Appeals Court Approves Mandated Insurance; One Judge on Federal Panel Was Appointed by Bush

Article excerpt

Byline: Stephen Dinan, THE WASHINGTON TIMES

A federal appeals court on Wednesday ruled that the individual mandate in Democrats' health care law is constitutional, making it the highest court to approve the key part of President Obama's signature achievement.

In a 2-1 decision, a three-judge panel of the 6th U.S. Circuit Court of Appeals accepted the Obama administration's arguments in their totality, ruling that requiring every American to have insurance is a valid means to reach Congress' goal of lowering health care costs for everyone else.

The majority specifically rejected opponents' claims that the law falls outside of Congress' power because it regulates economic inactivity - the act of not buying insurance - rather than activity.

The text of the Commerce Clause does not acknowledge a constitutional distinction between activity and inactivity, and neither does the Supreme Court. Furthermore, far from regulating inactivity, the provision regulates active participation in the health care market, Judge Boyce F. Martin Jr. wrote in his opinion, joined by Judge Jeffrey S. Sutton.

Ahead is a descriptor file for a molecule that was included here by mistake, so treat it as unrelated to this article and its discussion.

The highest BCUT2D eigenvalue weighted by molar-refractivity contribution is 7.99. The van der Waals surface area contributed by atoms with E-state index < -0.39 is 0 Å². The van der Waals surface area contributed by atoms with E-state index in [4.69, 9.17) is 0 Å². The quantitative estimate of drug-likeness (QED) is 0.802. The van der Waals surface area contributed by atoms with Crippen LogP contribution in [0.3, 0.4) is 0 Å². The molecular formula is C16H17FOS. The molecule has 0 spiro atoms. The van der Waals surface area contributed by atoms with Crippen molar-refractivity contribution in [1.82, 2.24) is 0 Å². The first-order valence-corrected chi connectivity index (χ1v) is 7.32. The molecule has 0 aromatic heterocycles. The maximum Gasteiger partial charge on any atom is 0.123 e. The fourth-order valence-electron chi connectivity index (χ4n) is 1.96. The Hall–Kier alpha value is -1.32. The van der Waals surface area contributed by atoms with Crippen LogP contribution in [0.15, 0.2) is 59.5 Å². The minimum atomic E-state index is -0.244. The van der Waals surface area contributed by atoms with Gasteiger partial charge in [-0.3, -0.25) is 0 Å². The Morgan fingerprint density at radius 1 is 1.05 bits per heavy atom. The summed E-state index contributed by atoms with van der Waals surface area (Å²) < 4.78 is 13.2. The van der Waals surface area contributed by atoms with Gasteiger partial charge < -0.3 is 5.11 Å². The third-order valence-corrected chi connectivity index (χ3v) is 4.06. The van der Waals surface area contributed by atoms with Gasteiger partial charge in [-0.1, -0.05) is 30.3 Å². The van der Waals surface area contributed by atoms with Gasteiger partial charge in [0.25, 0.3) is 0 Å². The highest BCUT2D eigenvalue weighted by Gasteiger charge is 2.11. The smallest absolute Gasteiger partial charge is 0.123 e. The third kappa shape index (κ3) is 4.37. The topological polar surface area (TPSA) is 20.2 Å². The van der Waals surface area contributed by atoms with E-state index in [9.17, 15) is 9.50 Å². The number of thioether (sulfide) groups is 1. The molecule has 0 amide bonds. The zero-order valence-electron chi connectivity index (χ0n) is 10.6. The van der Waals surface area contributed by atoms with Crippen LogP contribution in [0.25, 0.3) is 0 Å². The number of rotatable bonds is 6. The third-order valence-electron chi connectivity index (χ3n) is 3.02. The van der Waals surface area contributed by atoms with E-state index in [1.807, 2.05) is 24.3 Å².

Judge Sutton, appointed by President George W. Bush, is the first Republican-nominated judge to uphold the health care law.

Doug Kendall, president of the Constitutional Accountability Center, said that instantly transforms the fight over the law from a partisan political battle into a legal dispute.

Judge Jeffrey Sutton has done his job, and in doing so has transformed the debate over the Affordable Care Act and powerfully advanced the cause of judicial independence.

Although the panel was the first appeals court to rule on the constitutionality of key parts of the health care law, it won't be the last. Judge Sutton acknowledged that the ruling is utterly non-final in this case because it inevitably will be decided by the Supreme Court.

At root, the question before the courts is whether the Constitution's grant of power to regulate interstate commerce, found in Article I, Section 8, Clause 3, is broad enough to encompass the health care law's requirement that all Americans have health insurance. …